• Your baby is calm after a feeding and releases your breast on their own. A full, content baby will release your breast when they're done eating. It's very common for babies to fall asleep after they've been fed. If your baby is irritable and fussy after eating, it could be a sign of low milk supply.
    • Your breasts feel soft after nursing. Your breasts will be drained of milk after a successful nursing session, which will make them feel softer. 

    Causes of low milk supply

    There are several different reasons why you could be experiencing a low milk supply. Some of the most common causes for a low milk supply include:

    How to increase your milk supply

    Breastfeeding has many benefits for your baby, so it's normal to wonder if your baby is getting enough milk. Fortunately, there are many things you can do to increase your breast milk supply:

    • Breastfeed or pump more often. Frequent milk expression leads to hormonal signals that stimulate more milk production. Make sure you're feeding your baby at least 8 to 12 times each day. If your baby doesn't want to eat every time, try pumping and storing the milk for later use.
    • Avoid supplementing with formula during the first 6 months of your baby's life. Research shows that your milk supply tends to decrease when a baby is bottle fed. If you need to bottle feed your baby, make sure that you're still expressing milk at least 8 to 10 times per day.
    • Alternate the breast you start with for each session. Switch breasts to feed your baby to ensure that each breast is emptied of milk and stimulated during each feeding. If your baby only drinks from one breast during a feeding, pump the other breast once they're done.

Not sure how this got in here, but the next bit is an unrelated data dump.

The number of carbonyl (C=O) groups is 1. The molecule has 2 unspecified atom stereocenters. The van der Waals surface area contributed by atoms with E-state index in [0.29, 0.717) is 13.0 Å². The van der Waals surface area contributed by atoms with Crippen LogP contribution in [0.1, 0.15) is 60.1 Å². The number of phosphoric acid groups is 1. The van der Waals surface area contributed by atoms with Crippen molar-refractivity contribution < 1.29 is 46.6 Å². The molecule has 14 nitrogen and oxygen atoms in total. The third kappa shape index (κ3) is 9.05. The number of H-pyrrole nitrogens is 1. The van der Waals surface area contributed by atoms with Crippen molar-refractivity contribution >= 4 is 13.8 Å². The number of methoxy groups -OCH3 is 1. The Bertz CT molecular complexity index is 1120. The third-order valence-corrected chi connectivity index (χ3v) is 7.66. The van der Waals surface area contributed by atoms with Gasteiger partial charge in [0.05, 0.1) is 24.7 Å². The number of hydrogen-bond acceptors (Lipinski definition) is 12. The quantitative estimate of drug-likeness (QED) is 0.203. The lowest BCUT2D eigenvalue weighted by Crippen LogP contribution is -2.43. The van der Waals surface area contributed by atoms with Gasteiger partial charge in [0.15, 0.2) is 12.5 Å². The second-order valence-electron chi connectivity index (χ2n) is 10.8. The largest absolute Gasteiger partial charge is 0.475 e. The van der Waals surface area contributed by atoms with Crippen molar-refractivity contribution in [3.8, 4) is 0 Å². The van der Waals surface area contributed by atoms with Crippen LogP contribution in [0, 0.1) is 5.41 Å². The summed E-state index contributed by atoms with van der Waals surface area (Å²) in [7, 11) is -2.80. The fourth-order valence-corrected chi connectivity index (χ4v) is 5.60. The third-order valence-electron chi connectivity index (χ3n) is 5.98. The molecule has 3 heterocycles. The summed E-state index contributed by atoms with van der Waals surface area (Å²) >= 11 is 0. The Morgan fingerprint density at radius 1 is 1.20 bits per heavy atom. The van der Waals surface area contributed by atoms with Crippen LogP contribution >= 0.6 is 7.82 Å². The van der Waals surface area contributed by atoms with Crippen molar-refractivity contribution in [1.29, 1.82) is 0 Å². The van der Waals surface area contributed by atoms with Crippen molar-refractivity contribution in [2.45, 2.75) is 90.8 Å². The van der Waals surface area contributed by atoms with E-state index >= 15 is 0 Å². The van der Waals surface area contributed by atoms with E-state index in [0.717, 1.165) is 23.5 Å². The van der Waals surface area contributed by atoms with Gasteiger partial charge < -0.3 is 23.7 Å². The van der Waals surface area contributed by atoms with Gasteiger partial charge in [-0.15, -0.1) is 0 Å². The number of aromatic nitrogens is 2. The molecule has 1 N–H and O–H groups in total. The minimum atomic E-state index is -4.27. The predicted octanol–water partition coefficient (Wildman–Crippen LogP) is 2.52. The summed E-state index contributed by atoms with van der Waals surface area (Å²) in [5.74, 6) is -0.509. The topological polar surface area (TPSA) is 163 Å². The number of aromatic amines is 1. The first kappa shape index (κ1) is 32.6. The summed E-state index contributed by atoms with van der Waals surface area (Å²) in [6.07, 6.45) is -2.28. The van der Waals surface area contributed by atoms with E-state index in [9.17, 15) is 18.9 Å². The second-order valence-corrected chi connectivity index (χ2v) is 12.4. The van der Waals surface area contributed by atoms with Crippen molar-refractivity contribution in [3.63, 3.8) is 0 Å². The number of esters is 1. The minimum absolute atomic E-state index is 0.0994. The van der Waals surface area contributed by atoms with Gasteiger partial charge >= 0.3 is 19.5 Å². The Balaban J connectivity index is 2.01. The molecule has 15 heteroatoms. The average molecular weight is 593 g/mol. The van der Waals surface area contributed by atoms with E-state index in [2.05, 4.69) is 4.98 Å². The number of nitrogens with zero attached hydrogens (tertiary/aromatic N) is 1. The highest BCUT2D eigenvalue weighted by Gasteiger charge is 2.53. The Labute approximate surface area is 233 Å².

• Pump some milk after your baby is done nursing. Further stimulate your milk production by pumping or manually expressing milk when the baby is done. The extra milk can also be stored and used later!
    • Feed your baby whenever they're hungry. Feed your baby on demand. Maintaining skin-to-skin contact can help you detect early signs that your baby is hungry so that you can feed them as soon as possible.
    • Don't sleep on your stomach. Putting extra pressure on your breasts can slow down milk production.
    • Stay hydrated, eat well, and get rest. Your body needs energy, fluids, and nutrients to create milk. Staying as healthy as possible can help your body produce enough milk for your baby. You should also avoid alcohol and nicotine.

    It's normal to wonder if your milk supply is low. Fortunately, most women can increase their milk supply through some straightforward measures. Talk to a doctor or lactation consultant if you think that your milk supply is too low. 

    History of updates

    Current version (26 August 2021)

    Reviewed by Marina Savchenko, MD, Pediatric Neurologist, Medical Consultant at Flo

    Published (27 June 2019)